I found it very sad that the tickets to the Portuguese tourist attractions are so cheap. In Ireland it is hard to find any etrance fee lower than €12 and children also usually pay. On one hand it is a bit expensive and could be lowered but Portuguese tickets are €2 per adult. Kids usually go free. And those places trully deserve a higher price for what they are and what they bring into our culture and even more, taking into account the restoration requirements and costs of their preservation.

The two of us paid €3.90 for the entrance to the castle as well as the nearby Archeological Museum. It is insulting almost given that this place kept us mesmerised for an entire day!

Access to this citadel is through a double door with atrium, surrounded by two towers. We walked in and went straight onto the walls. The views from them are outstanding. Vineyards and orange and peach orchards cover the pretty mountains that in this part of Portugal look like individual mounds, like volcanos really with rounded tops. Very similar to the Chocolate Hills in the Phillipines.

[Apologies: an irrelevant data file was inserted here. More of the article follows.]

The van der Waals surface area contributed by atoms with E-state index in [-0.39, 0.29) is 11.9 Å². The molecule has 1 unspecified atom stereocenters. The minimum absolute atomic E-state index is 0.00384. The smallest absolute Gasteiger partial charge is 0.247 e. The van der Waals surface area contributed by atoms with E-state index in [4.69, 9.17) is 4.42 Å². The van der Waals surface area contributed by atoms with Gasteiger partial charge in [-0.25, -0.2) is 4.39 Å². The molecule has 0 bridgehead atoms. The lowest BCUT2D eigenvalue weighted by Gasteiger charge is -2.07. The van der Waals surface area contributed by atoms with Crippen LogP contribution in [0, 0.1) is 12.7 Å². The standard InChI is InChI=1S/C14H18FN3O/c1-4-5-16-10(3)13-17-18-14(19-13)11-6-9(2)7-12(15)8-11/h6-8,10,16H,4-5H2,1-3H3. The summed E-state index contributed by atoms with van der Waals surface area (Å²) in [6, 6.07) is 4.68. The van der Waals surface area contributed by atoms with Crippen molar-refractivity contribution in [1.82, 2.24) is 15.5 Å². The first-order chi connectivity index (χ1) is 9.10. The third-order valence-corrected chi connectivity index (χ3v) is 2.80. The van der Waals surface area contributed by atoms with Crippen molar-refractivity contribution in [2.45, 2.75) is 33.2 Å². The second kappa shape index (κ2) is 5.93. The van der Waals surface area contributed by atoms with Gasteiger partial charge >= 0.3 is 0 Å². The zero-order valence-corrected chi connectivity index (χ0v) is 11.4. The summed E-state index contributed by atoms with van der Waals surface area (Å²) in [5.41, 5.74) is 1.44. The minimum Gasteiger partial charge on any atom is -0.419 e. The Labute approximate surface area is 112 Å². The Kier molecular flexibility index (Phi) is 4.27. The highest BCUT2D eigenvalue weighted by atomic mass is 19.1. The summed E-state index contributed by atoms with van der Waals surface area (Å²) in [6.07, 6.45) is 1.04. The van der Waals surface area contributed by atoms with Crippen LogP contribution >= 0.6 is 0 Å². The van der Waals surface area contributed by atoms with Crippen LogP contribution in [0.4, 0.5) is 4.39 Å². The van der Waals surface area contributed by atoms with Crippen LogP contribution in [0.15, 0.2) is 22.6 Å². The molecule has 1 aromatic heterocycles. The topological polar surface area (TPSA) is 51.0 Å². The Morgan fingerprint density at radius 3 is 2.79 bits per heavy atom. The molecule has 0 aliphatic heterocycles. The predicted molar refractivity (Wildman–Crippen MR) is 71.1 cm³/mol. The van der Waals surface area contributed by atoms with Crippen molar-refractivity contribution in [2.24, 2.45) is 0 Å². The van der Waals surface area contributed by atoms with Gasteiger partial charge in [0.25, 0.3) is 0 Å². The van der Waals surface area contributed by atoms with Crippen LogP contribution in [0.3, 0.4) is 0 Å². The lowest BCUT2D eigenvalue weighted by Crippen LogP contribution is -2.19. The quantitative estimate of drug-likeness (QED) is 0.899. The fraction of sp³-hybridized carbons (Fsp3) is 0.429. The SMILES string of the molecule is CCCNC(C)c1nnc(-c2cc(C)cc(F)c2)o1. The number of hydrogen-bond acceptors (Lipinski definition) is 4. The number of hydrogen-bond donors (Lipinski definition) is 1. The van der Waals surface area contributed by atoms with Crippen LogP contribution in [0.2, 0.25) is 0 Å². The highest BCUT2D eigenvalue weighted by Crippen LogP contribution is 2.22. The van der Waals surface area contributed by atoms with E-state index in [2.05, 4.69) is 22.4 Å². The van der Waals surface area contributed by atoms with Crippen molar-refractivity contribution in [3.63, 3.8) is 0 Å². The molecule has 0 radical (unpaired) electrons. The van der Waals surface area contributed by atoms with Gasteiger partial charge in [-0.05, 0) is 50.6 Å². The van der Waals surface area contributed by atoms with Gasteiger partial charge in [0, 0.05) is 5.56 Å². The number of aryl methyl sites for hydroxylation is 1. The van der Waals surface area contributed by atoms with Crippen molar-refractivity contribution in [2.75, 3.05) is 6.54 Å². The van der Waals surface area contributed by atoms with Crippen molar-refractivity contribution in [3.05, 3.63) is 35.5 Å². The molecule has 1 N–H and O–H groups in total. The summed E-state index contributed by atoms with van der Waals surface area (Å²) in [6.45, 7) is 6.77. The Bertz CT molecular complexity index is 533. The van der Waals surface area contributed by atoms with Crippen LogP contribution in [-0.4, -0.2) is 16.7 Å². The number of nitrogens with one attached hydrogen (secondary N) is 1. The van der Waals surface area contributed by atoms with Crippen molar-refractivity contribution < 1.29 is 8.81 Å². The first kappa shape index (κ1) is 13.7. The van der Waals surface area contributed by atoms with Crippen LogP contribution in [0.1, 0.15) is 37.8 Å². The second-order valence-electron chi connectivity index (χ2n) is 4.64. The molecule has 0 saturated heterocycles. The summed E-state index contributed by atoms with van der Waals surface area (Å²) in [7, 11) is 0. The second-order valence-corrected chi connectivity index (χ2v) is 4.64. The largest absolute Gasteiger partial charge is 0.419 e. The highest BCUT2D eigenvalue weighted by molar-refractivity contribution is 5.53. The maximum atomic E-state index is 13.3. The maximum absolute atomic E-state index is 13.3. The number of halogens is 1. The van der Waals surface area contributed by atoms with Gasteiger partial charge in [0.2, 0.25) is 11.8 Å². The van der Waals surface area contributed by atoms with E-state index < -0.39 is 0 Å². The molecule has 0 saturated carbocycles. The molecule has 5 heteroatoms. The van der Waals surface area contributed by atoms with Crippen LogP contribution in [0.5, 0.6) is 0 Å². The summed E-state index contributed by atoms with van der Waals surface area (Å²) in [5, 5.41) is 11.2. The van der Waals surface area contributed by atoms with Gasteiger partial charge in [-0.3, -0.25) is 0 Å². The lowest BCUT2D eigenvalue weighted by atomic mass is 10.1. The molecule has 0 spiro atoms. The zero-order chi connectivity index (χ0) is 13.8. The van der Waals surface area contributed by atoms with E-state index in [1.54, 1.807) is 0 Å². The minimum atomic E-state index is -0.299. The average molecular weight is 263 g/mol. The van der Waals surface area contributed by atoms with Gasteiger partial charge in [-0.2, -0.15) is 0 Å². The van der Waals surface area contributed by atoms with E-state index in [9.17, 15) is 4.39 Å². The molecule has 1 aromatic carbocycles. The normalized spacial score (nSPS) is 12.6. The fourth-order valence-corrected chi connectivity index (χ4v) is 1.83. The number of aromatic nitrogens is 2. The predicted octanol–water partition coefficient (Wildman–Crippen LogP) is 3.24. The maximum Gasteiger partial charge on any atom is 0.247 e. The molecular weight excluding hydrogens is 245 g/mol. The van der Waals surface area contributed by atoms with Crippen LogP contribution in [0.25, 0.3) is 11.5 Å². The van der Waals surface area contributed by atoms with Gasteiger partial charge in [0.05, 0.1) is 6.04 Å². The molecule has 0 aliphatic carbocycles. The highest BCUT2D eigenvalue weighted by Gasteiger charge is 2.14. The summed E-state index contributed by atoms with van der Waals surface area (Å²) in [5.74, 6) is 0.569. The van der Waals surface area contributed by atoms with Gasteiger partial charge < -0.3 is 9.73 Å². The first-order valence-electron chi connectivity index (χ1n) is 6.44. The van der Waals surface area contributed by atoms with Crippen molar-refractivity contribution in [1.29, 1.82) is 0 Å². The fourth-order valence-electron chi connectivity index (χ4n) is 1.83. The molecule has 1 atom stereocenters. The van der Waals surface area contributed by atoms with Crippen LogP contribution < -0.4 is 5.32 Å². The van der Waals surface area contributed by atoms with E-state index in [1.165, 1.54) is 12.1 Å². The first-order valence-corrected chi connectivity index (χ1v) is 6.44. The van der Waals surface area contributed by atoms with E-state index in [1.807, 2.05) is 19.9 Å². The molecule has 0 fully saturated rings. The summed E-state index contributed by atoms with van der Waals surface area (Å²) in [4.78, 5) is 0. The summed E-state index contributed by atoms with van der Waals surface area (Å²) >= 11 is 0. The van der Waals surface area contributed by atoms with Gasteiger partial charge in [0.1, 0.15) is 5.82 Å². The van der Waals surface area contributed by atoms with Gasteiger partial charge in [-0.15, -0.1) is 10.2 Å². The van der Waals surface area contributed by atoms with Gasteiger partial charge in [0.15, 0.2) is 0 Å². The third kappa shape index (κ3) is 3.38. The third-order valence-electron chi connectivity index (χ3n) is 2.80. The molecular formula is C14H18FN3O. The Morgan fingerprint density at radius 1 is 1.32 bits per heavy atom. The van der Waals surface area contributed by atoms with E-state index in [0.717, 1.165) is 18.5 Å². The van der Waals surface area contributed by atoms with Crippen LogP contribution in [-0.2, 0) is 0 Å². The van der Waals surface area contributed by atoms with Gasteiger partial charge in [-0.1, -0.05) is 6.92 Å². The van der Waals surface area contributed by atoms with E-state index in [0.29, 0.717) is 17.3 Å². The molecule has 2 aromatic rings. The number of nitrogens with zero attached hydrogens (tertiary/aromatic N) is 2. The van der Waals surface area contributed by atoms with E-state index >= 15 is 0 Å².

Walking along on the walls allows you to absorb the inside of the fortress which these walls protected. Aljibe is one of the main things to see. A part of the water supply infrastructure that can always be found in Islamic fortresses. A large rectangular cistern, dug into the rocky substance and covered with what is now a ground level. At 20m long and 16m wide its ceiling is seven metres above and is closed by four cannon vaults, placed side by side to facilitate water aeration, supported by six central and six additional columns. Its capacity is 1’300’000 litres which would supply 1000 people with water for a period of one year. This significant part of the city in fact supplied the upper town with water until as recently as 1990s.